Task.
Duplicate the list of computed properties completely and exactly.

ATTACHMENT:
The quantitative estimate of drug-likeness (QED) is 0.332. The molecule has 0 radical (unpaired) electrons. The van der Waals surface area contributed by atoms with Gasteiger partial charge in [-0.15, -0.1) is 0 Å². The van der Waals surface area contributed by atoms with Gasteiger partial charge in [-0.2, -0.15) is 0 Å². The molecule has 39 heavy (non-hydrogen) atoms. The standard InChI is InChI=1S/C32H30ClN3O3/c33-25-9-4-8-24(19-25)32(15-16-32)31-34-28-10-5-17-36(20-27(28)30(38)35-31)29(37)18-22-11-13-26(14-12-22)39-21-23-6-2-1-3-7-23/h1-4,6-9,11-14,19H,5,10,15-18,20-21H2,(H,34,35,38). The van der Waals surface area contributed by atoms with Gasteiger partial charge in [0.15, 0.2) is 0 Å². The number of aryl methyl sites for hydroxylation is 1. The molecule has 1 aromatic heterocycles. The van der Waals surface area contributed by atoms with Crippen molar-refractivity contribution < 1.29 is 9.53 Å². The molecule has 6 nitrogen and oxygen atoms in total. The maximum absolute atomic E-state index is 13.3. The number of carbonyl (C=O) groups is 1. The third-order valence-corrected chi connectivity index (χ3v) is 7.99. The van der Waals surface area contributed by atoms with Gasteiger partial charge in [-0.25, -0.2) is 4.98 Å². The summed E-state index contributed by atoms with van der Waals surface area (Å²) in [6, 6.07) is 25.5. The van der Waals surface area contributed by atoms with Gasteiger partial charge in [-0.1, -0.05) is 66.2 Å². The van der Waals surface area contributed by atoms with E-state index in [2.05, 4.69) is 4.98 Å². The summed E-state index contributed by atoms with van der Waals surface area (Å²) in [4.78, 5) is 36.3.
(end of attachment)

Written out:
The quantitative estimate of drug-likeness (QED) is 0.332. The molecule has 0 radical (unpaired) electrons. The van der Waals surface area contributed by atoms with Gasteiger partial charge in [-0.15, -0.1) is 0 Å². The van der Waals surface area contributed by atoms with Gasteiger partial charge in [-0.2, -0.15) is 0 Å². The molecule has 39 heavy (non-hydrogen) atoms. The standard InChI is InChI=1S/C32H30ClN3O3/c33-25-9-4-8-24(19-25)32(15-16-32)31-34-28-10-5-17-36(20-27(28)30(38)35-31)29(37)18-22-11-13-26(14-12-22)39-21-23-6-2-1-3-7-23/h1-4,6-9,11-14,19H,5,10,15-18,20-21H2,(H,34,35,38). The van der Waals surface area contributed by atoms with Gasteiger partial charge in [0.15, 0.2) is 0 Å². The number of aryl methyl sites for hydroxylation is 1. The molecule has 1 aromatic heterocycles. The van der Waals surface area contributed by atoms with Crippen molar-refractivity contribution < 1.29 is 9.53 Å². The molecule has 6 nitrogen and oxygen atoms in total. The maximum absolute atomic E-state index is 13.3. The number of carbonyl (C=O) groups is 1. The third-order valence-corrected chi connectivity index (χ3v) is 7.99. The van der Waals surface area contributed by atoms with Gasteiger partial charge in [-0.25, -0.2) is 4.98 Å². The summed E-state index contributed by atoms with van der Waals surface area (Å²) in [6, 6.07) is 25.5. The van der Waals surface area contributed by atoms with Gasteiger partial charge in [-0.1, -0.05) is 66.2 Å². The van der Waals surface area contributed by atoms with E-state index in [2.05, 4.69) is 4.98 Å². The summed E-state index contributed by atoms with van der Waals surface area (Å²) in [4.78, 5) is 36.3.